Waterton is Canada’s fourth oldest National Park, home to some excellent hiking trails (Crypt Lake Trail has been named by National Geographic as one of the most thrilling hikes in the world), plenty of wildlife and jawdroppingly beautiful scenery. The town itself is absolutely charming, characterised by just a handful of streets and local, family-run businesses. In fact, it’s the people that really are one of the most wonderful things about this place; the town lives and breathes thanks to a handful of passionate locals. Waterton is the place to come in Canada if you’re looking for something a little more homegrown, somewhere that has yet to succumb to over-tourism. But, shhhh! make sure you keep this Canadian secret it to yourself.

For anyone looking to beat the crowds, you need to head to Kananaskis, just a little more than an hour outside of Calgary. It's hard to believe that this oasis of hiking and spa luxury is tucked away so close to one of Alberta's major cities. New to the town's hiking portfolio is the Lake Galatea hike; and 15km in and out hike that will take you across creeks, past waterfalls and to two lakes. Another popular hike is the Grizzly Peak Hike; the 360° views from the top are simply stunning. Once you've finished stretching your legs you can relax in one of the many spas that dot the town. One of the most popular, the Kananaskis Nordic Spa boasts therapeutic outdoor pools, saunas and steam cabins as well as insulated hammocks - perfect for relaxing at the end of the day.

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FAIRMONT BANFF SPRINGS The standard for luxury doesn't get much better than a castle at the top of the hill. Book a room, enjoy the spa and pamper yourself, whether you are hiking in the summer or enjoying the local ski slopes in winter. The Fairmont boasts multiple restaurants, an indoor bowling alley, outdoor swimming pool (which turns into an ice rink in winter), valet parking and gorgeous views of the Bow River. MOUNT ROYAL

Whenever you are headed to a spot with loads of weather variations, great food, adventurous activities, and geothermal hot springs, you want to make sure you have a cozy spot to rest your head. Banff has plenty of options, but the key is to book as early as possible to get the room you want.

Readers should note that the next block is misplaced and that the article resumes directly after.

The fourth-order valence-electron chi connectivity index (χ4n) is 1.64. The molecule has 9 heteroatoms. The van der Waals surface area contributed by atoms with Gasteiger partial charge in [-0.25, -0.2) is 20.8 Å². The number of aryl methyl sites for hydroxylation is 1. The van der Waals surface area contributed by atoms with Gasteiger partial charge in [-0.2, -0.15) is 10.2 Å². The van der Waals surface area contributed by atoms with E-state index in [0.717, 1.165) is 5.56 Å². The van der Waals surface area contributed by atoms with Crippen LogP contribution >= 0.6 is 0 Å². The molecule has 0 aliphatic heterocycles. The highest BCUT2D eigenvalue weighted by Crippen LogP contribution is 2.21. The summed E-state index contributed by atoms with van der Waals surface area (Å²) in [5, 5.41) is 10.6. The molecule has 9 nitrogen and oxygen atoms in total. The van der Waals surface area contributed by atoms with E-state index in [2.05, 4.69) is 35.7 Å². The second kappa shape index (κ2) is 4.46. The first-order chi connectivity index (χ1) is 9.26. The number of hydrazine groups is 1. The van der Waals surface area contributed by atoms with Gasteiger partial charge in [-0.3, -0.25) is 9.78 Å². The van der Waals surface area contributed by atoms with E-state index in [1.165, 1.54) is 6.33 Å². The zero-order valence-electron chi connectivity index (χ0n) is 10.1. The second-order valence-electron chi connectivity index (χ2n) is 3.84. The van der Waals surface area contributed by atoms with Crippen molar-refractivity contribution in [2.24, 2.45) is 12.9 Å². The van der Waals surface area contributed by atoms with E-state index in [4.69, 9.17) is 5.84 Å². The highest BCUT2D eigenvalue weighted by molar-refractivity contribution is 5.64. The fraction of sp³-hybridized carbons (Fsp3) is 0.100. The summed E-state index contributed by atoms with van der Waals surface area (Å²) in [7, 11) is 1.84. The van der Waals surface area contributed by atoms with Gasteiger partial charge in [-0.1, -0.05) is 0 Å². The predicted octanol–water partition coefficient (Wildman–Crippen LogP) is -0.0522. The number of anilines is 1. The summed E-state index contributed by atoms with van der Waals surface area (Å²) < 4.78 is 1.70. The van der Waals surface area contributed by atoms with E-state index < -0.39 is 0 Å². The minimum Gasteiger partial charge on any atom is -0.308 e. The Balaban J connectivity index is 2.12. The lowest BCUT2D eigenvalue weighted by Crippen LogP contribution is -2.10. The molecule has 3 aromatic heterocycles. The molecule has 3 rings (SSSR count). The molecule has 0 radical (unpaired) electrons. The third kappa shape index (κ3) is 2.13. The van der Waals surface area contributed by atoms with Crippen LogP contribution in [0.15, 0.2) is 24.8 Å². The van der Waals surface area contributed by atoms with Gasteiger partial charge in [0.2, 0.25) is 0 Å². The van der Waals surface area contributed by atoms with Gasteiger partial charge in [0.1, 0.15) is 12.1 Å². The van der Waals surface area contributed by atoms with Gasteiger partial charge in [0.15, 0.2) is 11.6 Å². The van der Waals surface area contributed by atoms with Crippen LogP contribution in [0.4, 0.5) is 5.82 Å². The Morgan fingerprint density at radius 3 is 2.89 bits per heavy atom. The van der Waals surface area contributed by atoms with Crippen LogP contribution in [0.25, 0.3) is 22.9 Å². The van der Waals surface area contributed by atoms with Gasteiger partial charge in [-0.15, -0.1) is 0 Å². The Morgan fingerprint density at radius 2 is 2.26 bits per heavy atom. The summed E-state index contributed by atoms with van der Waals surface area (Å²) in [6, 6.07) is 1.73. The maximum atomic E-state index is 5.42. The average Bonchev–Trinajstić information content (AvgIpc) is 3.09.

One of the classic hotel properties in Banff, the 100year old Mount Royal has been compleley renovated to provide the luxurious necessities every mountain enthusiast needs. Smack dab in the middle of town, the hotel has its own museum, mountain library (read up before you hit the slopes), and general store. Relax those aching ski legs at the end of the day in the rooftop jacuzzi before you walk to après or dinner.



For those wanting to be in the middle of the action, the Elk + Avenue is just steps away from all the shops, restaurants and museums along the main drag of this mountain town. The cosy suites feature Scandi-chic decor, and a soft spot to relax after a busy day's activities in the mountains. There's an in-house café and a Ricky's Restaurant for breakfast to start the day.

Love a good hot tub, well the Fox Hotel has a grotto style hot tub on the roof, which is where you can relax while enjoying the mountain views and people watching on main street down below. The hotel offers complimentary parking (always at a premium in town), and transit to get around, and is pet-friendly if you've brought along your traveling fur baby.

MOOSE HOTEL AND SUITES Rustic luxury in the form of a log-beam lodge in the heart of Banff awaits at the Moose. This hotel has larger suites perfect for families, as well as a spa and outdoor hot pools with views of the spectacular Rocky Mountains surrounding the town. Close to shops, restaurants and popular local hiking trails.

RIMROCK RESORT HOTEL Located a cosy distance from town, the Rimrock has all the amenities of a resort property, including a variety of restaurants, spa, fitness area, pools, and jaw-dropping mountain views. The Rimrock is also right across the street from the popular Banff Upper Hot Springs, and provides a convenient free shuttle into town.




Evelyn’s Coffee Shop After you’ve captured the early morning sunrise on Banff Avenue, stroll over to Evelyn’s for premium roasted coffee and tea. They’ve also got sweet treats like muffins, pies and cookies, and serve freshly made sandwiches for lunch. Tooloulou’s Yes, the lines are long, but just arrive early for breakfast at Tooloulou’s because it’s worth getting up for. The menu is huge and features all manner of breakfast dishes, from ‘eggs any way you want them’ to pancakes, french toast, omelettes, sandwiches, and Cajun-spiced specialties. Waldhaus Restaurant at Fairmont Banff Springs For a romantic dinner, head to the Waldhaus Restaurant. This little ‘house in the woods' is the place to enjoy elevated German-style fare, like schnitzel, sausages and sauerkraut, Alberta beef and wild B.C. salmon. Nourish Bistro Vegetarian cuisine that exists on another level, Nourish offers healthy meals, including their ‘World Famous Nachos’ with over 27 ingredients, that will sate and sustain your body.